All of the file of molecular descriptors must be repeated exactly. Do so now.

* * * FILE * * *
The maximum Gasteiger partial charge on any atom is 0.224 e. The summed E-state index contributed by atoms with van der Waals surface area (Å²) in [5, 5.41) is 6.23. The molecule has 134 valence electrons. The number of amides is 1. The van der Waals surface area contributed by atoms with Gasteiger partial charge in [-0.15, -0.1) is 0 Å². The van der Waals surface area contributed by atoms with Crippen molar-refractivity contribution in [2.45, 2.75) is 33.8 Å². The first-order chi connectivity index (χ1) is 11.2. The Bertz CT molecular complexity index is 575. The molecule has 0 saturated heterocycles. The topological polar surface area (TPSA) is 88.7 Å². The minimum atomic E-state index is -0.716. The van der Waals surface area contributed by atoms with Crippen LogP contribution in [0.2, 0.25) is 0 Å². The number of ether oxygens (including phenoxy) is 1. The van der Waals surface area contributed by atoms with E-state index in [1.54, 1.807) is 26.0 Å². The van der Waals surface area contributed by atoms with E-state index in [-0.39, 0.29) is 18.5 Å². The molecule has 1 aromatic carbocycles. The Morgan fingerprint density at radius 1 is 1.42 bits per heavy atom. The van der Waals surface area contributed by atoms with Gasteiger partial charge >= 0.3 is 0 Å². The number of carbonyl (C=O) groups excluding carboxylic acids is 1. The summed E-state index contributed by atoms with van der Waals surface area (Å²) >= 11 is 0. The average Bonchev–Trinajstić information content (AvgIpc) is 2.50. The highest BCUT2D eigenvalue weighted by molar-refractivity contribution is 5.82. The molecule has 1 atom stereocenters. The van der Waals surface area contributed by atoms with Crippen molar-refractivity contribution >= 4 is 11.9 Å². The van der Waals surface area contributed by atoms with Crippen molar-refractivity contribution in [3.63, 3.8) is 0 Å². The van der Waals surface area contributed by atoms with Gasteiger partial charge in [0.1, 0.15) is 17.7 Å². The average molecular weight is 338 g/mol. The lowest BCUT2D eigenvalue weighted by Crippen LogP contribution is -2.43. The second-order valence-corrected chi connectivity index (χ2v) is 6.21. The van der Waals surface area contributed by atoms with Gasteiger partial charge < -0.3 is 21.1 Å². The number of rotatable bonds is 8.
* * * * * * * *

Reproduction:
The maximum Gasteiger partial charge on any atom is 0.224 e. The summed E-state index contributed by atoms with van der Waals surface area (Å²) in [5, 5.41) is 6.23. The molecule has 134 valence electrons. The number of amides is 1. The van der Waals surface area contributed by atoms with Gasteiger partial charge in [-0.15, -0.1) is 0 Å². The van der Waals surface area contributed by atoms with Crippen molar-refractivity contribution in [2.45, 2.75) is 33.8 Å². The first-order chi connectivity index (χ1) is 11.2. The Bertz CT molecular complexity index is 575. The molecule has 0 saturated heterocycles. The topological polar surface area (TPSA) is 88.7 Å². The minimum atomic E-state index is -0.716. The van der Waals surface area contributed by atoms with Crippen LogP contribution in [0.2, 0.25) is 0 Å². The number of ether oxygens (including phenoxy) is 1. The van der Waals surface area contributed by atoms with E-state index in [1.54, 1.807) is 26.0 Å². The van der Waals surface area contributed by atoms with E-state index in [-0.39, 0.29) is 18.5 Å². The molecule has 1 aromatic carbocycles. The Morgan fingerprint density at radius 1 is 1.42 bits per heavy atom. The van der Waals surface area contributed by atoms with Gasteiger partial charge >= 0.3 is 0 Å². The number of carbonyl (C=O) groups excluding carboxylic acids is 1. The summed E-state index contributed by atoms with van der Waals surface area (Å²) >= 11 is 0. The average Bonchev–Trinajstić information content (AvgIpc) is 2.50. The highest BCUT2D eigenvalue weighted by molar-refractivity contribution is 5.82. The molecule has 1 atom stereocenters. The van der Waals surface area contributed by atoms with Crippen molar-refractivity contribution >= 4 is 11.9 Å². The van der Waals surface area contributed by atoms with Crippen molar-refractivity contribution in [3.63, 3.8) is 0 Å². The van der Waals surface area contributed by atoms with Gasteiger partial charge in [0.1, 0.15) is 17.7 Å². The average molecular weight is 338 g/mol. The lowest BCUT2D eigenvalue weighted by Crippen LogP contribution is -2.43. The second-order valence-corrected chi connectivity index (χ2v) is 6.21. The van der Waals surface area contributed by atoms with Gasteiger partial charge < -0.3 is 21.1 Å². The number of rotatable bonds is 8.